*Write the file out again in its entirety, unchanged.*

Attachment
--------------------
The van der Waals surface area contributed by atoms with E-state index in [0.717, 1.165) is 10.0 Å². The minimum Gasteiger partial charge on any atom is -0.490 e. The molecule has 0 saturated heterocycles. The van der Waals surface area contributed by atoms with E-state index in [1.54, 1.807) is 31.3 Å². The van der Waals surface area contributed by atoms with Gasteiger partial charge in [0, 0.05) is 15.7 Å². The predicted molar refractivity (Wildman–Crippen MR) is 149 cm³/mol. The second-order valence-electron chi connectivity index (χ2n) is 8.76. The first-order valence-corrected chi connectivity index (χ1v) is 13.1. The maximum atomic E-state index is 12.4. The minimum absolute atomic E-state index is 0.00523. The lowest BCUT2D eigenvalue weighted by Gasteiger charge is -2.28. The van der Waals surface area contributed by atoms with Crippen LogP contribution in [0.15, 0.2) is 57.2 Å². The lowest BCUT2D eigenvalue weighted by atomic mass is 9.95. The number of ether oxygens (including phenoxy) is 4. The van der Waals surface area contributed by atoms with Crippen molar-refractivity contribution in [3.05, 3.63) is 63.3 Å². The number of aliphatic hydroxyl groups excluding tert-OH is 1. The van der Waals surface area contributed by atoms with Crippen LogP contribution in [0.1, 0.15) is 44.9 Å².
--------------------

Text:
The van der Waals surface area contributed by atoms with E-state index in [0.717, 1.165) is 10.0 Å². The minimum Gasteiger partial charge on any atom is -0.490 e. The molecule has 0 saturated heterocycles. The van der Waals surface area contributed by atoms with E-state index in [1.54, 1.807) is 31.3 Å². The van der Waals surface area contributed by atoms with Gasteiger partial charge in [0, 0.05) is 15.7 Å². The predicted molar refractivity (Wildman–Crippen MR) is 149 cm³/mol. The second-order valence-electron chi connectivity index (χ2n) is 8.76. The first-order valence-corrected chi connectivity index (χ1v) is 13.1. The maximum atomic E-state index is 12.4. The minimum absolute atomic E-state index is 0.00523. The lowest BCUT2D eigenvalue weighted by Gasteiger charge is -2.28. The van der Waals surface area contributed by atoms with Crippen LogP contribution in [0.15, 0.2) is 57.2 Å². The lowest BCUT2D eigenvalue weighted by atomic mass is 9.95. The number of ether oxygens (including phenoxy) is 4. The van der Waals surface area contributed by atoms with Crippen molar-refractivity contribution in [3.05, 3.63) is 63.3 Å². The number of aliphatic hydroxyl groups excluding tert-OH is 1. The van der Waals surface area contributed by atoms with Crippen LogP contribution in [0.1, 0.15) is 44.9 Å².